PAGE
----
Lollardy was most flourishing and most dangerous to the ecclesiastical organization of England during the ten years after Wycliffe’s death. It had spread so rapidly and grown so popular that a hostile chronicler could say that almost every second man was a Lollard. Wycliffe left three intimate disciples:—Nicolas Hereford, a doctor of theology of Oxford, who had helped his master to translate the Bible into English; John Ashton, also a fellow of an Oxford college; and John Purvey, Wycliffe’s colleague at Lutterworth, and a co-translator of the Bible, with these were associated more or less intimately, in the first age of Lollardy, John Parker, the strange ascetic William Smith, the restless fanatic Swynderly, Richard Waytstract and Crompe. Wycliffe had organized in Lutterworth an association for sending the gospel through all England, a company of poor preachers somewhat after the Wesleyan method of modern times. “To be poor without mendicancy, to unite the flexible unity, the swift obedience of an order, with free and constant mingling among the poor, such was the ideal of Wycliffe’s ‘poor priests’” (cf. Shirley, Fasc. Ziz. p. xl.), and, although proscribed, these “poor preachers” with portions of their master’s translation of the Bible in their hand to guide them, preached all over England. In 1382, two years before the death of Wycliffe, the archbishop of Canterbury got the Lollard opinions condemned by convocation, and, having been promised royal support, he began the long conflict of the church with the followers of Wycliffe. He was able to coerce the authorities of the university of Oxford, and to drive out of it the leading Wycliffite teachers, but he was unable to stifle Oxford sympathies or to prevent the banished teachers preaching throughout the country. Many of the nobles, like Lords Montacute and Salisbury, supported the poor preachers, took them as private chaplains, and protected them against clerical interference. Country gentlemen like Sir Thomas Latimer of Braybrooke and Sir Richard Stury protected them, while merchants and burgesses supported them with money. When Richard II. issued an ordinance (July 1382) ordering every bishop to arrest all Lollards, the Commons compelled him to withdraw it. Thus protected, the “poor preachers” won masses of the people to their opinions, and Leicester, London and the west of England became their headquarters.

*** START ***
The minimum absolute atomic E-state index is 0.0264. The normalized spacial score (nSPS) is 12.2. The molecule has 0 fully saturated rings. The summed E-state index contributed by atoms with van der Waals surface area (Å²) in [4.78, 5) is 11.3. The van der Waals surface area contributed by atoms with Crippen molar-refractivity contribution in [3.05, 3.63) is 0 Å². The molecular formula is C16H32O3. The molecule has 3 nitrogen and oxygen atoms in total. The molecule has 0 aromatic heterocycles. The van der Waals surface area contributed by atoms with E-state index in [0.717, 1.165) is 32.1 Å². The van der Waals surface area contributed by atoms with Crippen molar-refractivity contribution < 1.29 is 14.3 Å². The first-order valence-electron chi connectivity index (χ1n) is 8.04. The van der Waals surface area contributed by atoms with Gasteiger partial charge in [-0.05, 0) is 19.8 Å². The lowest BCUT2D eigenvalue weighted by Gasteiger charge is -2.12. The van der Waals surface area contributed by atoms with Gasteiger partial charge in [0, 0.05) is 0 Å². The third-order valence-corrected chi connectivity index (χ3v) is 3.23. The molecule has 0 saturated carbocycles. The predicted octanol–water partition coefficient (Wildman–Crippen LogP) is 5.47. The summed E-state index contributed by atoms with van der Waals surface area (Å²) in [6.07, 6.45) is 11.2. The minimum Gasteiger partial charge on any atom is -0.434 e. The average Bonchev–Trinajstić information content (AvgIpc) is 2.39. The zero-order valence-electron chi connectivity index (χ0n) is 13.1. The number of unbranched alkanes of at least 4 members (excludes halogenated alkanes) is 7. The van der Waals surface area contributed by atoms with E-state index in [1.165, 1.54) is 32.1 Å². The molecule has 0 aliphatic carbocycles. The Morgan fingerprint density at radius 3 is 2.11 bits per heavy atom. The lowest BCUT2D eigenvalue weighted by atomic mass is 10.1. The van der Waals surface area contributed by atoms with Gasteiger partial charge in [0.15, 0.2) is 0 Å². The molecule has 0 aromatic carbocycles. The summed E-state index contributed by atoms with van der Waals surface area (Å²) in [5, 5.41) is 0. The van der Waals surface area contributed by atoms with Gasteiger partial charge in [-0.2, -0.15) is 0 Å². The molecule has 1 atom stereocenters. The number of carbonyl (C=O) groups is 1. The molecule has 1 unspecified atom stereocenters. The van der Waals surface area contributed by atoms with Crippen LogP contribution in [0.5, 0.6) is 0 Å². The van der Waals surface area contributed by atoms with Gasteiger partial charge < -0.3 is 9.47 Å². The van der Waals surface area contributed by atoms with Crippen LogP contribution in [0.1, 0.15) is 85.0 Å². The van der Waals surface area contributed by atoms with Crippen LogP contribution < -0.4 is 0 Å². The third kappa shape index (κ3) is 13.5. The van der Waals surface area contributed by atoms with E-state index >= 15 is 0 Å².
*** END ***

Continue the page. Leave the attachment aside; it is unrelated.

The organization must have been strong in numbers, but only those who were seized for heresy are known by name, and it is only from the indictments of their accusers that their opinions can be gathered. The preachers were picturesque figures in long russet dress down to the heels, who, staff in hand, preached in the mother tongue to the people in churches and graveyards, in squares, streets and houses, in gardens and pleasure grounds, and then talked privately with those who had been impressed. The Lollard literature was very widely circulated—books by Wycliffe and Hereford and tracts and broadsides—in spite of many edicts proscribing it. In 1395 the Lollards grew so strong that they petitioned parliament through Sir Thomas Latimer and Sir R. Stury to reform the church on Lollardist methods. It is said that the Lollard Conclusions printed by Canon Shirley (p. 360) contain the substance of this petition. If so, parliament was told that temporal possessions ruin the church and drive out the Christian graces of faith, hope and charity; that the priesthood of the church in communion with Rome was not the priesthood Christ gave to his apostles; that the monk’s vow of celibacy had for its consequence unnatural lust, and should not be imposed; that transubstantiation was a feigned miracle, and led people to idolatry; that prayers made over wine, bread, water, oil, salt, wax, incense, altars of stone, church walls, vestments, mitres, crosses, staves, were magical and should not be allowed; that kings should possess the jus episcopale, and bring good government into the church; that no special prayers should be made for the dead; that auricular confession made to the clergy, and declared to be necessary for salvation, was the root of clerical arrogance and the cause of indulgences and other abuses in pardoning sin; that all wars were against the principles of the New Testament, and were but murdering and plundering the poor to win glory for kings; that the vows of chastity laid upon nuns led to child murder; that many of the trades practised in the commonwealth, such as those of goldsmiths and armourers, were unnecessary and led to luxury and waste. These Conclusions really contain the sum of Wycliffite teaching; and, if we add that the principal duty of priests is to preach, and that the worship of images, the going on pilgrimages and the use of gold and silver chalices in divine service are sinful (The Peasants’ Rising and the Lollards, p. 47), they include almost all the heresies charged in the indictments against individual Lollards down to the middle of the 15th century. The king, who had hitherto seemed anxious to repress the action of the clergy against the Lollards, spoke strongly against the petition and its promoters, and Lollardy never again had the power in England which it wielded up to this year.